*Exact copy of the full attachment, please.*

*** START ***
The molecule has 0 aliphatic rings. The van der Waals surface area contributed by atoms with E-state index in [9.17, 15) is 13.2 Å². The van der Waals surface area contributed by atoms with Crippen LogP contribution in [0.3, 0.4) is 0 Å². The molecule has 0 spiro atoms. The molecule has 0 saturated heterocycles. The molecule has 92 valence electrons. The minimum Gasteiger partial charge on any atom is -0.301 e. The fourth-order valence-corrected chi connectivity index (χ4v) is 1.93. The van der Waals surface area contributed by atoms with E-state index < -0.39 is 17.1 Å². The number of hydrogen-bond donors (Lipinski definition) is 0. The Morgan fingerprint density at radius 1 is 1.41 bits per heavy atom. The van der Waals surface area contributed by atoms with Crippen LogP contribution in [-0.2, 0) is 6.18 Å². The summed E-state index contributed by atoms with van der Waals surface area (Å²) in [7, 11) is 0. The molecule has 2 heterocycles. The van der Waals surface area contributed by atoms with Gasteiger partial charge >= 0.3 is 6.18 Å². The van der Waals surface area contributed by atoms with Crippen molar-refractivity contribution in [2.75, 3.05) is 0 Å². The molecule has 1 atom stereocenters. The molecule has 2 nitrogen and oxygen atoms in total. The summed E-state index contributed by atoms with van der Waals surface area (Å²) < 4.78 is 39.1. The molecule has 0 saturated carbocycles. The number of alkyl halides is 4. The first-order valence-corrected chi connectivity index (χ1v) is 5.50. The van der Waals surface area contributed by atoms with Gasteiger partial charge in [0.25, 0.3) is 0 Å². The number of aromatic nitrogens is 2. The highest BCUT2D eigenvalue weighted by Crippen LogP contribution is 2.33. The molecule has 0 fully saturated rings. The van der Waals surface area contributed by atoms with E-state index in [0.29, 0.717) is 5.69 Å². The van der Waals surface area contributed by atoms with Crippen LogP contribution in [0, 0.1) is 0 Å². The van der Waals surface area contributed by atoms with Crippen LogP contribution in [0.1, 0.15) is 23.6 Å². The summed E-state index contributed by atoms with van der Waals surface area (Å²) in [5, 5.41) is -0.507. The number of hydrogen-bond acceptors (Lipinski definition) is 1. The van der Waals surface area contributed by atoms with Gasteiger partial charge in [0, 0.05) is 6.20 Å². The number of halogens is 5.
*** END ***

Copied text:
The molecule has 0 aliphatic rings. The van der Waals surface area contributed by atoms with E-state index in [9.17, 15) is 13.2 Å². The van der Waals surface area contributed by atoms with Crippen LogP contribution in [0.3, 0.4) is 0 Å². The molecule has 0 spiro atoms. The molecule has 0 saturated heterocycles. The molecule has 92 valence electrons. The minimum Gasteiger partial charge on any atom is -0.301 e. The fourth-order valence-corrected chi connectivity index (χ4v) is 1.93. The van der Waals surface area contributed by atoms with E-state index < -0.39 is 17.1 Å². The number of hydrogen-bond donors (Lipinski definition) is 0. The Morgan fingerprint density at radius 1 is 1.41 bits per heavy atom. The van der Waals surface area contributed by atoms with Crippen LogP contribution in [-0.2, 0) is 6.18 Å². The summed E-state index contributed by atoms with van der Waals surface area (Å²) in [7, 11) is 0. The molecule has 2 heterocycles. The van der Waals surface area contributed by atoms with Gasteiger partial charge >= 0.3 is 6.18 Å². The van der Waals surface area contributed by atoms with Crippen molar-refractivity contribution in [2.75, 3.05) is 0 Å². The molecule has 1 atom stereocenters. The molecule has 2 nitrogen and oxygen atoms in total. The summed E-state index contributed by atoms with van der Waals surface area (Å²) < 4.78 is 39.1. The molecule has 0 saturated carbocycles. The number of alkyl halides is 4. The first-order valence-corrected chi connectivity index (χ1v) is 5.50. The van der Waals surface area contributed by atoms with Gasteiger partial charge in [0.25, 0.3) is 0 Å². The number of aromatic nitrogens is 2. The highest BCUT2D eigenvalue weighted by Crippen LogP contribution is 2.33. The molecule has 0 fully saturated rings. The van der Waals surface area contributed by atoms with E-state index in [0.29, 0.717) is 5.69 Å². The van der Waals surface area contributed by atoms with Crippen LogP contribution in [0, 0.1) is 0 Å². The van der Waals surface area contributed by atoms with Crippen LogP contribution in [0.1, 0.15) is 23.6 Å². The summed E-state index contributed by atoms with van der Waals surface area (Å²) in [5, 5.41) is -0.507. The number of hydrogen-bond acceptors (Lipinski definition) is 1. The van der Waals surface area contributed by atoms with Gasteiger partial charge in [0, 0.05) is 6.20 Å². The number of halogens is 5.